Clothing the naked removes their shame and humiliation, as well as protecting them from the elements. It strikes me that this act reflects God's act of clothing us in the atoning work of Christ.

Environmentalism and good stewardship

This may seem a bit left-field, but when thinking about the topic of fashion, it's good to think about the environment and good stewardship of our world. The creation mandate to humans in Genesis 1-2 (“[L]et [mankind] have dominion over the fish of the sea and over the birds of the heavens and over the livestock and over all the earth and over every creeping thing that creeps on the earth.”—Gen 1:26 and “The Lord God took the man and put him in the garden of Eden to work it and keep it”—Gen 2:15) implies that God gave humans the world to look after and rule over (cf. Ps 8). I don't intend to launch into a detailed explanation and exploration of the Bible and environmentalism (if you're interested in reading that sort of thing, check out Lionel Windsor's WebSalt article and some of the other WebSalt material on that topic). But I just wanted to make a few comments on how the environment relates to what we wear.

(Mind you, I probably wouldn't even be thinking about this were it not for this exhibition I saw at UTS called Fashioning Now that drew my attention to these sorts of issues. It featured this great documentary by a Masters student looking at fashion and sustainability. But unfortunately I can't remember the name of the documentary or the name of the student, and the exhibition website isn't being very helpful. But anyway, let us continue ...)

Firstly, there's the environmental impact of washing our clothes in the amount of water we use. Most of us do laundry every week. Some households do laundry every day! Laundering is necessary for removing stains, sweat and smells. Oh yes, and dirt. (I wonder when humans first decided to wash their clothes; did the book of Leviticus have anything to do with it? [Unclean Israelites had to wash their clothes and remain unclean until evening.]) Now, much as I hate doing laundry, I'm not against it. But I wonder sometimes if we over-launder. Provided it's not offense to the human senses, it's usually okay to wear something several times before you wash it. That documentary at the Fashioning Now exhibition also talked about alternative methods of laundering—for example, using steam (by hanging your clothes up in the bathroom while you have a shower and letting the steam get rid of the smells), or freezing your clothes. (It will be interesting to see whether these methodologies influence the future of washing machines.)

Secondly, there's the environmental impact of waste. According to Environmental Health Perspectives (an academic journal devoted to the impact of the environment on human health), “Americans throw away more than 68 pounds of clothing and textiles per person per year, and clothing and other textiles represent about 4% of the municipal solid waste” (source). That's approximately 31 kilos, which is pretty insane! (I'm not sure what the stats are for Australians; cursory Googling hasn't revealed the answer.) Some of that might be recycled, but a significant proportion would end up in landfill, which is pretty sad. Returning to the concept of fashion as asset, another aspect of idolising and serving fashion is the tendency to completely change your wardrobe every season—buying what's in style and disposing of what's no longer in vogue. The less fashion-conscious among us will rightly question whether this is really necessary (because how many clothes does one person need?) Since environmentalism has almost become the new religion, it makes me wonder whether this, more than anything else, will check the rampant consumerism and slavery to taste that characterises western society.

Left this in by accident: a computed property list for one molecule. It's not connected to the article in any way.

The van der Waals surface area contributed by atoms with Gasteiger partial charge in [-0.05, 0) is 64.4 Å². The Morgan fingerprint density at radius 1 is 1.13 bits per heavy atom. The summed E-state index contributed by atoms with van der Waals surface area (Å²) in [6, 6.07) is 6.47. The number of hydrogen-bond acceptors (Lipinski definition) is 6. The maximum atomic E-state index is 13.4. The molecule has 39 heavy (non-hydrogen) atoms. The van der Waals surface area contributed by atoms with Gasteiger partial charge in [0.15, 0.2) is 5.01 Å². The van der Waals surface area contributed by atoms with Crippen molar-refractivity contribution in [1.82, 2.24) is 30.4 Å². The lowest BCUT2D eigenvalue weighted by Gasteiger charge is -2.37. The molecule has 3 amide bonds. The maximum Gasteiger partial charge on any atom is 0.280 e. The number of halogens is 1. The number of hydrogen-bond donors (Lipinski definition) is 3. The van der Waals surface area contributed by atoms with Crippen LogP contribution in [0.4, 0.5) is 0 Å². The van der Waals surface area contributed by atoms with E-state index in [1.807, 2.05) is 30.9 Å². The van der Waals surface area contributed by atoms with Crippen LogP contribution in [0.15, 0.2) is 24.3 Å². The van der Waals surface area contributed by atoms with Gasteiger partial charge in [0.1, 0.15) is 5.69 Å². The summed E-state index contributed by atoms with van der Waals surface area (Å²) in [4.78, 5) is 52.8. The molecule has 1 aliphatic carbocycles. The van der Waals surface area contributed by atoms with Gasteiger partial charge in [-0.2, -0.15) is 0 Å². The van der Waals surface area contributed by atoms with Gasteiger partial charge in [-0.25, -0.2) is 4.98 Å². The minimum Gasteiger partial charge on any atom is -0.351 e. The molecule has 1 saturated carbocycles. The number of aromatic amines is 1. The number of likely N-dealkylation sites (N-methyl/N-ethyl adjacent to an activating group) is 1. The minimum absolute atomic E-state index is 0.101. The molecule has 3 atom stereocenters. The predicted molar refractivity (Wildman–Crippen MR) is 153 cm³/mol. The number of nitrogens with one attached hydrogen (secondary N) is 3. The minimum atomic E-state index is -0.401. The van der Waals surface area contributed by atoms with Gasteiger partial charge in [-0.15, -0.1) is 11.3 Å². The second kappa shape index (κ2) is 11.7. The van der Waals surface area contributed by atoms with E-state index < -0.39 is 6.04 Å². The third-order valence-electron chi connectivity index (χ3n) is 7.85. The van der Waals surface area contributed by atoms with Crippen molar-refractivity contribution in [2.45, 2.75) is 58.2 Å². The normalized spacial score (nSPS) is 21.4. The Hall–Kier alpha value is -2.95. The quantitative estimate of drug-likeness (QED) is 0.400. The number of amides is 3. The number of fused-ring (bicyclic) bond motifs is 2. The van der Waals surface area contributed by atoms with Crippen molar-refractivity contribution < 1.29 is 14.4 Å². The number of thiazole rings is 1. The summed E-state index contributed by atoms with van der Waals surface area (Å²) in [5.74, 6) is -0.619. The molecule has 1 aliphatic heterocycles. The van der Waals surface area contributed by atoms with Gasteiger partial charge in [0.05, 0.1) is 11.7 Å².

The Fashioning Now exhibition had various answers to the environmental problem of fashion; I'll talk a bit more about those later.


I bet you're wondering why I haven't talked about this earlier! I was getting to it. No doubt a significant factor in determining what to wear has to do with modesty—particularly for us here in the West where often modesty is the last thing the trendsetters are thinking about. Modesty is important for the Christian not just because the Bible commands it (see 1 Tim 2:9-10 and 1 Pet 3:1-5, which are directed primarily at women, but I think corollaries can be drawn for men), but because, as I said in my last post, exposing one's nakedness (outside of marriage) and shame should never be viewed as a good thing because of God's judgement and holiness (see also Lev 18 where the Israelites were given instructions regarding sexual relations between family members). The world doesn't see things this way because the world does not love the things of God; according to John 3:19, “people [love] the darkness rather than the light because their works [are] evil”. So the world glories in nakedness—in sin—and encourages us to do likewise (e.g. by featuring lots of shirtless men in the trailer to the New Moon movie). It does not see the sadness of sin.